• May 18, 2016
  • Mehrnaz Karimi
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Using Storytelling to Sell – Part One: The Storyteller

Storytelling is a key tool that people can use to inform, educate and ignite the imagination of their buyer. For franchisors, storytelling can be a way of inspiring potential franchisees to take the next step in the franchise buying process. Franchisees can use storytelling as a way of effectively selling their product or service.

To quote Robert McKee, “Stories are the creative conversion of life itself into a more powerful, clearer, more meaningful experience. They are the currency of human contact.” As much as buyers will want to know the facts, this alone will not inspire them. Stories allow us to better communicate our ideas and be more personal. In doing so this gives us a competitive advantage.

You may think you have a fantastic idea but if you cannot communicate it well then no-one will want to listen. In this first part we will be finding out what makes a great storyteller.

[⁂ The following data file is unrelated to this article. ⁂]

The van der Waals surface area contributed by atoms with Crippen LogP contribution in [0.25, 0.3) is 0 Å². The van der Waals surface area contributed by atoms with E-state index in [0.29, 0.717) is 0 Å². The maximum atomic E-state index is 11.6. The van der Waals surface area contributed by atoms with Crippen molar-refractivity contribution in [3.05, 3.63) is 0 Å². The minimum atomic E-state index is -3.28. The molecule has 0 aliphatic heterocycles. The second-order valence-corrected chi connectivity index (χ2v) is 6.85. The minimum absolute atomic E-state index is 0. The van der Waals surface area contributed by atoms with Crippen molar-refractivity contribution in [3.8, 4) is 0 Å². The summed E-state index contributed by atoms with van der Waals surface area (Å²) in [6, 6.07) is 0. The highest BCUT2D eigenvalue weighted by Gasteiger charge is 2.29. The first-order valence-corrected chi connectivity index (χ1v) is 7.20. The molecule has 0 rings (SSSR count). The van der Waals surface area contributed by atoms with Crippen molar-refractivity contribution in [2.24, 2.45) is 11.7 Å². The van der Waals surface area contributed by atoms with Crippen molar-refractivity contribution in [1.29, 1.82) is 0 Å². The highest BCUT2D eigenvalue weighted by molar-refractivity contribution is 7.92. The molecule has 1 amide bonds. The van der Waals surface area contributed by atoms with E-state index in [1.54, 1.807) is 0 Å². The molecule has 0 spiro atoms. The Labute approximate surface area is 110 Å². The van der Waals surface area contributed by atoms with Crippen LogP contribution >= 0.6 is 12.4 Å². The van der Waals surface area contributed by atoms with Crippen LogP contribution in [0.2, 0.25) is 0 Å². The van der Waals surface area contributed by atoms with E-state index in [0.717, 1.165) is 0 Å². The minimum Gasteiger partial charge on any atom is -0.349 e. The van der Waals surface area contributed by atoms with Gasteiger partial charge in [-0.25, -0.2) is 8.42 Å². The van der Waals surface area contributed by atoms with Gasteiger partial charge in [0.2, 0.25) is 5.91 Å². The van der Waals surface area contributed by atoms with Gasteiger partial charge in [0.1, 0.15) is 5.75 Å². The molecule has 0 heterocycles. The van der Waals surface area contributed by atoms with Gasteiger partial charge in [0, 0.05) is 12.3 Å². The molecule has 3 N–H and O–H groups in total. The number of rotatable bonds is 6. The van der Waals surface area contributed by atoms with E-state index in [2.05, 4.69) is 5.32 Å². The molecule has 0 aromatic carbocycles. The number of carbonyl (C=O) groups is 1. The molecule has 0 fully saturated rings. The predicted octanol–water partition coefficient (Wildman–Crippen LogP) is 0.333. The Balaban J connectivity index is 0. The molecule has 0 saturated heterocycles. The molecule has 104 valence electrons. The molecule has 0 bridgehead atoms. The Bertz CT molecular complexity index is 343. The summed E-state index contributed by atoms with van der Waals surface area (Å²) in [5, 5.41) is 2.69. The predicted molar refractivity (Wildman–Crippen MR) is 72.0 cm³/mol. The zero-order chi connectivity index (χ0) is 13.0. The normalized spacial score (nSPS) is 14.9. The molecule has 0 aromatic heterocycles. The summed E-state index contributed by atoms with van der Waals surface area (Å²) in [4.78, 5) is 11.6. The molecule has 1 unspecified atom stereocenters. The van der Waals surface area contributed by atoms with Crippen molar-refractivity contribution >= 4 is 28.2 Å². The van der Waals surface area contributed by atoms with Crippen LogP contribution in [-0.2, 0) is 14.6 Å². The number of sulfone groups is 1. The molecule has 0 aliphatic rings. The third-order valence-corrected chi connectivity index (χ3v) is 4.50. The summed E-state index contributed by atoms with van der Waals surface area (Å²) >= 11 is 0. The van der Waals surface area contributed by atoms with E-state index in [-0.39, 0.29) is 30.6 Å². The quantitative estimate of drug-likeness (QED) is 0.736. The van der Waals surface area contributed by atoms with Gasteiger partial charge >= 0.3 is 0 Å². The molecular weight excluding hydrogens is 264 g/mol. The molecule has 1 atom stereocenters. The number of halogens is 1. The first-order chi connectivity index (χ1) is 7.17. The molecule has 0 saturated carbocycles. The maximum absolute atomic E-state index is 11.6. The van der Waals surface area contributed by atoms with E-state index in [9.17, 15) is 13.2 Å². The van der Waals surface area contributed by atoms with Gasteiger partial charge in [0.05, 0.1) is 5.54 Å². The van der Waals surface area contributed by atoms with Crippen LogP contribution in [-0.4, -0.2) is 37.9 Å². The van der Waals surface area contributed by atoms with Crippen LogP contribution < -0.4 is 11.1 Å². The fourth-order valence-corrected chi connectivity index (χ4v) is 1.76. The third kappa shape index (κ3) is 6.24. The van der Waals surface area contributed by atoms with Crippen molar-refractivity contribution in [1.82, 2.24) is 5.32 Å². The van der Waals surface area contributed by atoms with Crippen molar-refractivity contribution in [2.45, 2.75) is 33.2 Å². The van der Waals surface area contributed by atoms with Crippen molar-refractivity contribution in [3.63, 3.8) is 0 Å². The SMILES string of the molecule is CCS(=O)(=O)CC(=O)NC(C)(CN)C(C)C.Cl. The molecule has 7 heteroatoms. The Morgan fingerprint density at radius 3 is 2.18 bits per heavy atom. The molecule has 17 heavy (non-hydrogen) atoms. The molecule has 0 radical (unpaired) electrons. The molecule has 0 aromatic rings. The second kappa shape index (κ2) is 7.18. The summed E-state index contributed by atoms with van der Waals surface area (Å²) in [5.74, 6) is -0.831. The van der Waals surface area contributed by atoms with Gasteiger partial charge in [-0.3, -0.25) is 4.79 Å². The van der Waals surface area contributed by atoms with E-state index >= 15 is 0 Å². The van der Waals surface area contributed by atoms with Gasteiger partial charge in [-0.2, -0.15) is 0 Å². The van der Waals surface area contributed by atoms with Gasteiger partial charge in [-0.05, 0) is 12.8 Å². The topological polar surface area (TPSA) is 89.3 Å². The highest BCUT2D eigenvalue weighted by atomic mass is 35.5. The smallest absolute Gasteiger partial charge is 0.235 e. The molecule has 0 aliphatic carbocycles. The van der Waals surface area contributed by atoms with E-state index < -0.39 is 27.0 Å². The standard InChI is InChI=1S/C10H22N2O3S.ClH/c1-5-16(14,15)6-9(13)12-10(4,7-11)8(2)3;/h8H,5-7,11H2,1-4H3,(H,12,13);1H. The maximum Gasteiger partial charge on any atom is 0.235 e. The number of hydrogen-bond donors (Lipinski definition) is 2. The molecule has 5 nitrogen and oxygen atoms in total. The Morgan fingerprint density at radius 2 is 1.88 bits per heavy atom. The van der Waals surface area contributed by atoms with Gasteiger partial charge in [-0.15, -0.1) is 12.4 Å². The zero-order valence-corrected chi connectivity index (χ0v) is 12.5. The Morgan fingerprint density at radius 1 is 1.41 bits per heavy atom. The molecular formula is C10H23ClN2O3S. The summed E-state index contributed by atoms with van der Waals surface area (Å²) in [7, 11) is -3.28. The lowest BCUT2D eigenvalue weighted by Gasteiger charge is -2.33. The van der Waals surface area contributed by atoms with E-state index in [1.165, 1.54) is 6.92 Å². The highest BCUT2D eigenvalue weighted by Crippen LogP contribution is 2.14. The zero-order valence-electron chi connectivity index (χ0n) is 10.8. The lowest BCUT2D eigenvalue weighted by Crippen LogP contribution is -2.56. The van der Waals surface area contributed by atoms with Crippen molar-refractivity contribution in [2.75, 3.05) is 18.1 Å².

The Storyteller

hands-people-woman-meeting-largeSo how can you become a more effective communicator through storytelling? The first step is to get over fear of public speaking. You must remember that great storytellers are made - not born. We must all hone our craft to become experts. And you cannot inspire others without being inspired yourself. What you have to say is important and inspiring. Your ideas are meant to be heard.

Great storytellers also know how to embrace struggle and triumph. A story about overcoming your hardships can be a powerful tool to have in your arsenal – especially if you learned something along the way.

By sharing a story with your clients that is personal and triumphant, it helps to underpin the company’s core initiatives and background. It gives value to your ideas and where the company is headed.

What if you’re no good at telling stories?

To repeat, great story tellers are made not born. Many of us would have heard of King George VI’s plight with public speaking. The reluctant King’s stammer restricted him for a time. But practise, determination and a duty to speak turned him into an empowering force to rally behind. His speeches during World War II brought hope to the British people and inspired them to carry on through the struggle.

It is natural to be nervous ahead of speaking to an important group as we all hope to be accepted. It is not that you are no good at telling stories; it’s just that you haven’t had enough practise yet.

Read Part Two: The Story

Read Part Three: The Delivery

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